Motor racing this week is mourning the passing of one of its legends, Dan Gurney (13 April 1931 – 14 January 2018), who is fondly remembered by fans of the Scuderia for making his F1 debut in 1959 at the wheel of the '246 F1' single seater and scoring two podiums at the start of a decade long career in F1 and later as a highly successful team owner and constructor.
Gurney first came prominence when he caught the eye of Frank Arciero, an American entrant known for helping young talent, who put him behind the wheel of his ‘Arciero Special, a bespoke Ferrari sportscar fitted with a Maserati engine. Impressive results driving what was a less than highly regarded racecar brought Gurney to the attention of Luigi Chinetti, the legendary longtime importer of Ferrari cars to North America, who helped him land a factory Ferrari seat for the 1958 Le Mans 24 Hours.
Although the car retired during the Le Mans race, crashed by one of his teammates, Gurney’s driving skills saw him get the nod from Enzo Ferrari for an F1 test and he would be quickly signed up for the next season as the Scuderia was at the time having a wholesale clear-out of its driver roster.
For his F1 debut season in 1959 Gurney was behind the wheel of Ferrari’s 246 F1, which was going into its second grand prix season. This single-seater, the work of Vittorio Jano and Carlo Chiti, was powered by a 2.4-litre V6 ‘Dino’ engine. Its debut season in 1958 had seen the 246 F1 successfully clinch the title in the hands of Mike Hawthorn, who immediately retired.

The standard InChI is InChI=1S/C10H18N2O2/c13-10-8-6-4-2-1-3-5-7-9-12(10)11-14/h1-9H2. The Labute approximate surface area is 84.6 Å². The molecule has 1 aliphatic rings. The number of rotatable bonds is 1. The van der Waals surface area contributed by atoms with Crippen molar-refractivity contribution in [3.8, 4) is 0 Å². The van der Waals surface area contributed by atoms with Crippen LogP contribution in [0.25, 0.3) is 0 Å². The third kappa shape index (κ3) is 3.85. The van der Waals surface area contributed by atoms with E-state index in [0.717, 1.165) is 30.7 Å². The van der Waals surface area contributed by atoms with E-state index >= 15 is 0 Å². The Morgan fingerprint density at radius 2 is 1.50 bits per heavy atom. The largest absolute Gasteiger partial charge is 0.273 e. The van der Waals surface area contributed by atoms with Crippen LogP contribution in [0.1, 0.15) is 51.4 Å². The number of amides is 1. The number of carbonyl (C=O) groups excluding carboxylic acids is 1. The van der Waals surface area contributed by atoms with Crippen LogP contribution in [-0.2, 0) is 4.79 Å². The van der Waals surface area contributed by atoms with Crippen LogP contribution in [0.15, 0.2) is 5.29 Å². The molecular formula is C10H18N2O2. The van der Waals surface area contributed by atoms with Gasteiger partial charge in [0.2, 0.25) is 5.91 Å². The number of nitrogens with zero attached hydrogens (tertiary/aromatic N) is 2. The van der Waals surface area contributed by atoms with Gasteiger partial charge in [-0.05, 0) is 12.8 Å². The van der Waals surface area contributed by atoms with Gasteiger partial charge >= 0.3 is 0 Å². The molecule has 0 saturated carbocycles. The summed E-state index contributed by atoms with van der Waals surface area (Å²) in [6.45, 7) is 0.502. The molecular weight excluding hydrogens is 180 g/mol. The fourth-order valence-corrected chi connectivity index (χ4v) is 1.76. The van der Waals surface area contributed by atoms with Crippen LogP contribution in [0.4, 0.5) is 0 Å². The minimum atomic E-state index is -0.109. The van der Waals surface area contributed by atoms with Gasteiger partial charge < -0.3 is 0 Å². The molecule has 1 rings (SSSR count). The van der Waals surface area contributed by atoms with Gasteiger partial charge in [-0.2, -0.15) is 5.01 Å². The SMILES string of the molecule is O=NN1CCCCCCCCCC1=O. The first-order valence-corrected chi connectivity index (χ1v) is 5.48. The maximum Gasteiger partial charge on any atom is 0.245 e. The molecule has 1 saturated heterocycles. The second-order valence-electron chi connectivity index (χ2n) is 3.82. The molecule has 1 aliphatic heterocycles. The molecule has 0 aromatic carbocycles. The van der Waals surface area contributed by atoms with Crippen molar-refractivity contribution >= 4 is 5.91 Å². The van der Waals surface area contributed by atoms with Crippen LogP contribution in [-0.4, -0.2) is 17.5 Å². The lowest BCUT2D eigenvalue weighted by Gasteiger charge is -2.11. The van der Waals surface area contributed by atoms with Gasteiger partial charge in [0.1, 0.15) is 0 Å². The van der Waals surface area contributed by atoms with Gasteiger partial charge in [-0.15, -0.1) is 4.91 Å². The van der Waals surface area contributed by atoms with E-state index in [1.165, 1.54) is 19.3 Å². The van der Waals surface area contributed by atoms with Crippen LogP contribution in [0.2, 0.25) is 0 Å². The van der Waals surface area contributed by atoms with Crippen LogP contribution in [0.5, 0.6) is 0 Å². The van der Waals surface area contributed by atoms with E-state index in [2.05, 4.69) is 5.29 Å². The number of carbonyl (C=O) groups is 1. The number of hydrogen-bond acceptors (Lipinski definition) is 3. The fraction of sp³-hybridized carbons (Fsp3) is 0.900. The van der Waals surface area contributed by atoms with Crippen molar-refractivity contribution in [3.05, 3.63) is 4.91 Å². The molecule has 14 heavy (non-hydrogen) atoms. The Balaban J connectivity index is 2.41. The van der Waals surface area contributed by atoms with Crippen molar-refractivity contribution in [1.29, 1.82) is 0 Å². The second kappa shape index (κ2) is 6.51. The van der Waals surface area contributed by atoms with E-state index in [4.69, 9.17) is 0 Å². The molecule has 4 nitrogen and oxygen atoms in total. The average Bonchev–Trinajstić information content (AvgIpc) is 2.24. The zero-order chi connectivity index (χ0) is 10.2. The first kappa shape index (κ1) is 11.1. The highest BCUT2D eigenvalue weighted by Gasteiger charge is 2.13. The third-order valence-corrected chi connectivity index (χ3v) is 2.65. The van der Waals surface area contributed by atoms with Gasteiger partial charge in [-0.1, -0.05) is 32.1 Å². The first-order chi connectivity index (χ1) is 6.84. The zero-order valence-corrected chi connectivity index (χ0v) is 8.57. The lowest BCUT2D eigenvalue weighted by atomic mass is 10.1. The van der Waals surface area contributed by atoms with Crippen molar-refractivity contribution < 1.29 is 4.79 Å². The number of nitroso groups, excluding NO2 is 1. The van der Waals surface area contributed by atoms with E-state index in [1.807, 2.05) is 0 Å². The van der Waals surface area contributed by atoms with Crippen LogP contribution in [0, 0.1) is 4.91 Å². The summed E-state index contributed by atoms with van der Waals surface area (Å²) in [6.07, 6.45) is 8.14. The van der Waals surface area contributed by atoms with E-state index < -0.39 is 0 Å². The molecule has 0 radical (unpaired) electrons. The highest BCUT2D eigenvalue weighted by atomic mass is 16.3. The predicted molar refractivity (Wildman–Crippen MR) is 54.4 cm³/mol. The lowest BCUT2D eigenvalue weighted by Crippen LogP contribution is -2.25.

For 1959 Gurney was one of a coterie of new faces at the Scuderia including Tony Brookes, Cliff Alison, Jean Behra and Phil Hill. Brookes won two races during the year – the French and German Grands Prix – but he narrowly lost the title to the Cooper of Jack Brabham, this car being fitted with a rear engine and signalling the direction F1 would be heading in. Gurney contested four races for Ferrari in 1958, starting with the French Grand Prix, which ended in retirement. He then claimed his maiden podium in his second race, finishing runner up in Germany before immediately making a return trip to the rostrum with third place in Portugal. His fourth and final race with the Scuderia netted a fourth place at the team’s home race at Monza in the Italian Grand Prix and that left him on 13 points to take seventh place in the World Drivers’ Championship.
He would leave Ferrari at the end of the season, moving to BRM for 1961, and the American would continue to race in F1 for another decade, with his best Drivers’ Championship results being fourth in 1961 and 1965 and fifth in 1962 and 1963. Notably, he would race also for Porsche and and enter the record books after scoring their only wins as a manufacturer in the German brand’s history in F1.
Aside from his victories in F1, Gurney would go on to win races in Indycar, NASCAR, Can-Am and Trans-Am as well as winning the famous Le Mans 24 Hours. Following his driving career Gurney would enjoy huge success in U.S. sportscars as a team owner and constructor and he also embedded his name into motor racing terminology, thanks to the ‘Gurney’ flap, after he became the first person to employ a slim vertical strip on the rear wing for improved aerodynamic effect.
Last Sunday Gurney passed away at 86 years old and he leaves a wife and six children.